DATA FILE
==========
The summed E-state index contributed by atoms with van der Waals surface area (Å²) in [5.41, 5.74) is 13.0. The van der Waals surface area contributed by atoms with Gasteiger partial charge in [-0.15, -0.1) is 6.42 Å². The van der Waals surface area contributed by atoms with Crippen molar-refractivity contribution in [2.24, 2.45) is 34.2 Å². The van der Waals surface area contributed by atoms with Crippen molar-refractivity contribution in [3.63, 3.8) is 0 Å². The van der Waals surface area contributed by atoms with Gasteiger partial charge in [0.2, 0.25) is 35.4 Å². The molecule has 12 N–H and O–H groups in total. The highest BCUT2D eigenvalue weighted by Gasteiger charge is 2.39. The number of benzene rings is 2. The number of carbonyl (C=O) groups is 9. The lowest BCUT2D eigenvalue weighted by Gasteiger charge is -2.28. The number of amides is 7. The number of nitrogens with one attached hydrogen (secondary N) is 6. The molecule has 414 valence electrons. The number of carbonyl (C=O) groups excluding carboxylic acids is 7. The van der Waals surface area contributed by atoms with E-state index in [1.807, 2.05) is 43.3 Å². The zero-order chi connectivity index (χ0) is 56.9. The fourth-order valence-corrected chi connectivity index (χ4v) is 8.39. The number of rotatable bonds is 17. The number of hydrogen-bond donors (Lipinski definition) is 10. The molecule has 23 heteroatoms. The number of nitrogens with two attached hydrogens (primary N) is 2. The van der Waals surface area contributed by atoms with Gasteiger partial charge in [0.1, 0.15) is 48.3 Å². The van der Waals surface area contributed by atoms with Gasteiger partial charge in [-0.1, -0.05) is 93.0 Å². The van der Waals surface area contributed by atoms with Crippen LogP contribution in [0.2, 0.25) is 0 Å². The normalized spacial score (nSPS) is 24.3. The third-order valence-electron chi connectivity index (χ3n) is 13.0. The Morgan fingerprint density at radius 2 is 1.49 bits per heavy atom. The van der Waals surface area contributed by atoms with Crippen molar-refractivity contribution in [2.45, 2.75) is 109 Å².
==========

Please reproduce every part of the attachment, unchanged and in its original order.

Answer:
The summed E-state index contributed by atoms with van der Waals surface area (Å²) in [5.41, 5.74) is 13.0. The van der Waals surface area contributed by atoms with Gasteiger partial charge in [-0.15, -0.1) is 6.42 Å². The van der Waals surface area contributed by atoms with Crippen molar-refractivity contribution in [2.24, 2.45) is 34.2 Å². The van der Waals surface area contributed by atoms with Crippen molar-refractivity contribution in [3.63, 3.8) is 0 Å². The van der Waals surface area contributed by atoms with Gasteiger partial charge in [0.2, 0.25) is 35.4 Å². The molecule has 12 N–H and O–H groups in total. The highest BCUT2D eigenvalue weighted by Gasteiger charge is 2.39. The number of benzene rings is 2. The number of carbonyl (C=O) groups is 9. The lowest BCUT2D eigenvalue weighted by Gasteiger charge is -2.28. The number of amides is 7. The number of nitrogens with one attached hydrogen (secondary N) is 6. The molecule has 414 valence electrons. The number of carbonyl (C=O) groups excluding carboxylic acids is 7. The van der Waals surface area contributed by atoms with E-state index in [1.807, 2.05) is 43.3 Å². The zero-order chi connectivity index (χ0) is 56.9. The fourth-order valence-corrected chi connectivity index (χ4v) is 8.39. The number of rotatable bonds is 17. The number of hydrogen-bond donors (Lipinski definition) is 10. The molecule has 23 heteroatoms. The number of nitrogens with two attached hydrogens (primary N) is 2. The van der Waals surface area contributed by atoms with Gasteiger partial charge in [0.1, 0.15) is 48.3 Å². The van der Waals surface area contributed by atoms with Gasteiger partial charge in [-0.1, -0.05) is 93.0 Å². The van der Waals surface area contributed by atoms with Crippen LogP contribution in [0.2, 0.25) is 0 Å². The normalized spacial score (nSPS) is 24.3. The third-order valence-electron chi connectivity index (χ3n) is 13.0. The Morgan fingerprint density at radius 2 is 1.49 bits per heavy atom. The van der Waals surface area contributed by atoms with Crippen molar-refractivity contribution in [2.45, 2.75) is 109 Å².